Plants, Stone, California Landscapes


A Pepper for the Fog

Rocoto Pepper

Rocoto Pepper

I think I’ve mentioned before that our garden is in one of the foggier micro-climates of the Bay Area, so a lot of the classic summer veggies are hard for us to grow. A few things like peppers and tomatoes are too important to give up on, so we’ve tried different varieties to find out what might work best. We seem to have found the right pepper for our garden. We’ve been getting a bumper crop of peppers from our Rocoto, Capsicum pubescens, sometimes known as the Peruvian Tree Pepper.
It doesn’t seem to need the heat that other peppers do. It’s our third year since we bought it as a 4″ at Annie’s. The first year I just potted it up, no fruit. The second year, after I transplanted it into the garden in the spring, it looked unhappy for several months, and then recovered at the end of the summer to put out maybe two dozen small peppers. This year we’ve had all-we-can-eat peppers since mid-June, and the plant shows no sign of slowing. We’ve been harvesting them green, when they have a nice pepper flavor and medium heat; three or four green ones in a sauce make it noticeably hot, but not fiery. A lot of people wait until they turn red and very hot, but not me. My stomach still remembers a plate of stuffed and baked ones that I ate in Peru thirteen years ago.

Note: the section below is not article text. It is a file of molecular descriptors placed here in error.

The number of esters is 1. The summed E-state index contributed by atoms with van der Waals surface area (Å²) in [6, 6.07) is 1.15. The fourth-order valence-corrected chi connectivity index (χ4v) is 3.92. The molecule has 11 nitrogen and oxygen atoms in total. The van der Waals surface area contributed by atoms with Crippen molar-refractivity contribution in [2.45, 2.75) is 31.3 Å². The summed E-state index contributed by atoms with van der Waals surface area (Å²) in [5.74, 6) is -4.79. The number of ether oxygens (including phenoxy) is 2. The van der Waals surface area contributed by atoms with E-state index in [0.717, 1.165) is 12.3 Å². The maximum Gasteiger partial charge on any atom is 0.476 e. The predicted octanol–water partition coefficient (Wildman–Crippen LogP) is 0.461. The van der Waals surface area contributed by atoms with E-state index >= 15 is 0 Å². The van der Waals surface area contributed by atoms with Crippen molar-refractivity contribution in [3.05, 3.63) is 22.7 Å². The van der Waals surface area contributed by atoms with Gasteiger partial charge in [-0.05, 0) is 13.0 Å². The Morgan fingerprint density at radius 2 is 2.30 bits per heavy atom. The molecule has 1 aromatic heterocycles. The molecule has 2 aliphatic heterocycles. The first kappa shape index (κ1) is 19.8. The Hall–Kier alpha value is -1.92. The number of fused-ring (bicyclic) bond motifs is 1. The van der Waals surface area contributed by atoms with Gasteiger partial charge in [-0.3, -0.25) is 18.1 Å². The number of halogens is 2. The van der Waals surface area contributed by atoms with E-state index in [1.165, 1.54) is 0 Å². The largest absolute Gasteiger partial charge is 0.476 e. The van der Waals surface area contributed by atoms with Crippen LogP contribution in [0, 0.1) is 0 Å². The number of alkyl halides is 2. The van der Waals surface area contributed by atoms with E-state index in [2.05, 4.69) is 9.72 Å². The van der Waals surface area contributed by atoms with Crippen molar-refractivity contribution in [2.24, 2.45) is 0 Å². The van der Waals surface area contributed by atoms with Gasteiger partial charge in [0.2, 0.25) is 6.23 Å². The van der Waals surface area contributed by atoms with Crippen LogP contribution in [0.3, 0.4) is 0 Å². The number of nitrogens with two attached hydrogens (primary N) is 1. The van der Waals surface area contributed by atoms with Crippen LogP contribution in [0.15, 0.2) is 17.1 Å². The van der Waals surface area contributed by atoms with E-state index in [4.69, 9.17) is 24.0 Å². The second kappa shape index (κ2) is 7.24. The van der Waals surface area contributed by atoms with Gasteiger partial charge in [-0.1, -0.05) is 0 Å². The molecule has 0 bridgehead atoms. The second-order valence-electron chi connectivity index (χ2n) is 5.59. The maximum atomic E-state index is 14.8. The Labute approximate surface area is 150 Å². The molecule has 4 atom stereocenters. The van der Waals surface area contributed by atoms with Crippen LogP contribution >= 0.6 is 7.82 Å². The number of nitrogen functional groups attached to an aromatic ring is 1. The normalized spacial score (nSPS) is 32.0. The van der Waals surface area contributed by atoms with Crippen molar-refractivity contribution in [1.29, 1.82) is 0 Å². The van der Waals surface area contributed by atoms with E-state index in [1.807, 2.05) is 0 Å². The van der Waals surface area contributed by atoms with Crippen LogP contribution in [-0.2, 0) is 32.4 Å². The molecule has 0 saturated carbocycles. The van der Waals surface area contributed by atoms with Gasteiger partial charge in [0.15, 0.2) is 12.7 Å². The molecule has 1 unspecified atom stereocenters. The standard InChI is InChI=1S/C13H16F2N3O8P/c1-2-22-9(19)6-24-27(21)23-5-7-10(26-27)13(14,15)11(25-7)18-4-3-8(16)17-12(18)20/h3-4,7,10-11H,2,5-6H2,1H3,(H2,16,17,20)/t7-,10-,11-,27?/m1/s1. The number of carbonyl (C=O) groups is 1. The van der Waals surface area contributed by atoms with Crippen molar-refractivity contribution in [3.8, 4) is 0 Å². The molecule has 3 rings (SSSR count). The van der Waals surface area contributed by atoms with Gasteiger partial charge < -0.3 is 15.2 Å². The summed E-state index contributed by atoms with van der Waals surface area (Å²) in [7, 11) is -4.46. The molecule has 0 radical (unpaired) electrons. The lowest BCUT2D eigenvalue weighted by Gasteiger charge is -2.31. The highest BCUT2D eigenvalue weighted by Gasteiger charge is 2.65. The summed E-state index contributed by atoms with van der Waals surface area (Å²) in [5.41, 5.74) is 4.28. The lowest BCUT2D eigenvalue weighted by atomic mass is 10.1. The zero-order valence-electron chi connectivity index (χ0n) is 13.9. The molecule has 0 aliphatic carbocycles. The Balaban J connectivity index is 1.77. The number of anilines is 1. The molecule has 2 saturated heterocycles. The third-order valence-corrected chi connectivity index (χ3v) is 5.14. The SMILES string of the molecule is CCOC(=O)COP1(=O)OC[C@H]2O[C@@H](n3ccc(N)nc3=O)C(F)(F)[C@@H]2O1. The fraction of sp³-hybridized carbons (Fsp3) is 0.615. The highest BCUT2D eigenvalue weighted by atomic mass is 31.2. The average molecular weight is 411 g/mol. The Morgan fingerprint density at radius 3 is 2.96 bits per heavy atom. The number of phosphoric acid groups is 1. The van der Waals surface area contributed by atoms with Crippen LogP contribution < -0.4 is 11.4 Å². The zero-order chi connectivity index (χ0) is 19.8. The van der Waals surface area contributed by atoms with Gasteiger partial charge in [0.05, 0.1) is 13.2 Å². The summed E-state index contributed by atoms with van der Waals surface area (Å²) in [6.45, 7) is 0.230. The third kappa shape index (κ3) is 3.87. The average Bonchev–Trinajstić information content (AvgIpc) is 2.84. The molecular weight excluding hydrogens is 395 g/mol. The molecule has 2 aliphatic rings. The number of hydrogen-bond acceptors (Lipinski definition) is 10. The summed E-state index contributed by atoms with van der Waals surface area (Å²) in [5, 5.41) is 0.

So far, I’ve just let it grow without pruning or shaping, and it has become a leggy seven footer without much ornamental presence. I’ve seen bushier, self-supporting ones in sunnier sites, but ours definitely needs the bamboo poles to keep it upright.

Our Rocoto staked to a Bamboo Tepee

Our Rocoto staked to a Bamboo Tepee

There’s a devoted website, rocoto.com, by a Bay Area enthusiast, with recipes and photos and info about growing them.


4 Responses to “A Pepper for the Fog”

  1. August 10th, 2010 at 7:54 pm

    lostlandscape (James) says:

    I try bell peppers every other year or so, and hot peppers almost every year. The peppers that would do well five miles inland suck here at the coast. Rocoto might actually do well here if it’s successful for you.

  2. August 11th, 2010 at 4:19 pm

    ryan says:

    It would probably do well. Cold winters seem to be the main limitation, and you should be even better than us on that front.

  3. August 14th, 2010 at 7:22 pm

    Brad says:

    Mine barely grew its first year, but went crazy the second and third. It had a lot of frost damage, but its first and second winter but recovered. Sadly after its third it didn’t.

  4. January 9th, 2011 at 12:53 pm

    DryStoneGarden » Blog Archive » 2010 Miscellany says:

    […] enthusiasm as well, but we had some good harvests later in the year that got me back into it. The rocoto pepper was our biggest success this year. It’s still producing peppers. Our Sidewalk The Ruth […]

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